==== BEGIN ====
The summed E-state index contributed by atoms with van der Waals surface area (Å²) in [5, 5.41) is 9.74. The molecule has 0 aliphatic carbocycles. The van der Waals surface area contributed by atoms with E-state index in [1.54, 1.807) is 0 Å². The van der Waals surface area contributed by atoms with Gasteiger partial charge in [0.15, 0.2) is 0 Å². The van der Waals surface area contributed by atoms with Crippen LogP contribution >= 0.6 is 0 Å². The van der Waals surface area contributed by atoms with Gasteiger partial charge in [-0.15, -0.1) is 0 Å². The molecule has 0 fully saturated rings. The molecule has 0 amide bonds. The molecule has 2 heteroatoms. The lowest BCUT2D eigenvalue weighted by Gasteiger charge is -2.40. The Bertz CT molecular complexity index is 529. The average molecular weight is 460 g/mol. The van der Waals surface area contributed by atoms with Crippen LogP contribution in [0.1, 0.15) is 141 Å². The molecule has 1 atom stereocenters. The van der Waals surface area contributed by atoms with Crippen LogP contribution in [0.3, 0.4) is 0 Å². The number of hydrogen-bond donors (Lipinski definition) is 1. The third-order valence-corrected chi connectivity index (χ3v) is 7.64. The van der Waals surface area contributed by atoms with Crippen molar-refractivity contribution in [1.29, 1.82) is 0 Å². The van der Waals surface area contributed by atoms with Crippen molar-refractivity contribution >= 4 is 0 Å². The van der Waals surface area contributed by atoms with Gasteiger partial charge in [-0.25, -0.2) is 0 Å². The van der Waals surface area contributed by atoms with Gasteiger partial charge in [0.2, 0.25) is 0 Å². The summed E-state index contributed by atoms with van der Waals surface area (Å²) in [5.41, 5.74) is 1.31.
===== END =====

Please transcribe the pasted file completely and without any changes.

The summed E-state index contributed by atoms with van der Waals surface area (Å²) in [5, 5.41) is 9.74. The molecule has 0 aliphatic carbocycles. The van der Waals surface area contributed by atoms with E-state index in [1.54, 1.807) is 0 Å². The van der Waals surface area contributed by atoms with Gasteiger partial charge in [0.15, 0.2) is 0 Å². The van der Waals surface area contributed by atoms with Crippen LogP contribution >= 0.6 is 0 Å². The van der Waals surface area contributed by atoms with Gasteiger partial charge in [-0.15, -0.1) is 0 Å². The molecule has 0 fully saturated rings. The molecule has 0 amide bonds. The molecule has 2 heteroatoms. The lowest BCUT2D eigenvalue weighted by Gasteiger charge is -2.40. The Bertz CT molecular complexity index is 529. The average molecular weight is 460 g/mol. The van der Waals surface area contributed by atoms with Crippen LogP contribution in [0.1, 0.15) is 141 Å². The molecule has 1 atom stereocenters. The van der Waals surface area contributed by atoms with Crippen LogP contribution in [0.3, 0.4) is 0 Å². The number of hydrogen-bond donors (Lipinski definition) is 1. The third-order valence-corrected chi connectivity index (χ3v) is 7.64. The van der Waals surface area contributed by atoms with Crippen molar-refractivity contribution in [1.29, 1.82) is 0 Å². The van der Waals surface area contributed by atoms with Crippen molar-refractivity contribution >= 4 is 0 Å². The van der Waals surface area contributed by atoms with Gasteiger partial charge in [-0.25, -0.2) is 0 Å². The van der Waals surface area contributed by atoms with Gasteiger partial charge in [0.2, 0.25) is 0 Å². The summed E-state index contributed by atoms with van der Waals surface area (Å²) in [5.41, 5.74) is 1.31.